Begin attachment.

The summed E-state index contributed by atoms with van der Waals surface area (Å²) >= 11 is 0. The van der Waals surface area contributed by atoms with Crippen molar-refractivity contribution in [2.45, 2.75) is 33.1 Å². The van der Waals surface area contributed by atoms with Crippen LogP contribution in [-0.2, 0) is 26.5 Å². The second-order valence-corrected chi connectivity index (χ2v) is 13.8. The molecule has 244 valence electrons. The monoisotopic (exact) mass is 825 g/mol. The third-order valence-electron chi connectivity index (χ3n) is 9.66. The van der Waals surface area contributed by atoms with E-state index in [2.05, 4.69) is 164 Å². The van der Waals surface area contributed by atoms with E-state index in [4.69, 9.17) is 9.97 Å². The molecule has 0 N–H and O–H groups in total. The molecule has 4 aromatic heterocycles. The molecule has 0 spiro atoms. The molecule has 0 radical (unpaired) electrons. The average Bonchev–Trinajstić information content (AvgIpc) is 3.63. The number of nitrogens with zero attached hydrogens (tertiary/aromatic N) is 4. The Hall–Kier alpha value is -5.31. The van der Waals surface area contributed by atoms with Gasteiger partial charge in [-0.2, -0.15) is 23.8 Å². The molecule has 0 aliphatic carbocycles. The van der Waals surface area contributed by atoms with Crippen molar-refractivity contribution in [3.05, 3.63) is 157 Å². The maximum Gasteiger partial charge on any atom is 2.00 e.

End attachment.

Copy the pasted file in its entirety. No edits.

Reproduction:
The summed E-state index contributed by atoms with van der Waals surface area (Å²) >= 11 is 0. The van der Waals surface area contributed by atoms with Crippen molar-refractivity contribution in [2.45, 2.75) is 33.1 Å². The van der Waals surface area contributed by atoms with Crippen LogP contribution in [-0.2, 0) is 26.5 Å². The second-order valence-corrected chi connectivity index (χ2v) is 13.8. The molecule has 244 valence electrons. The monoisotopic (exact) mass is 825 g/mol. The third-order valence-electron chi connectivity index (χ3n) is 9.66. The van der Waals surface area contributed by atoms with E-state index in [2.05, 4.69) is 164 Å². The van der Waals surface area contributed by atoms with E-state index in [4.69, 9.17) is 9.97 Å². The molecule has 0 N–H and O–H groups in total. The molecule has 4 aromatic heterocycles. The molecule has 0 spiro atoms. The molecule has 0 radical (unpaired) electrons. The average Bonchev–Trinajstić information content (AvgIpc) is 3.63. The number of nitrogens with zero attached hydrogens (tertiary/aromatic N) is 4. The Hall–Kier alpha value is -5.31. The van der Waals surface area contributed by atoms with Gasteiger partial charge in [-0.2, -0.15) is 23.8 Å². The molecule has 0 aliphatic carbocycles. The van der Waals surface area contributed by atoms with Crippen molar-refractivity contribution in [3.05, 3.63) is 157 Å². The maximum Gasteiger partial charge on any atom is 2.00 e.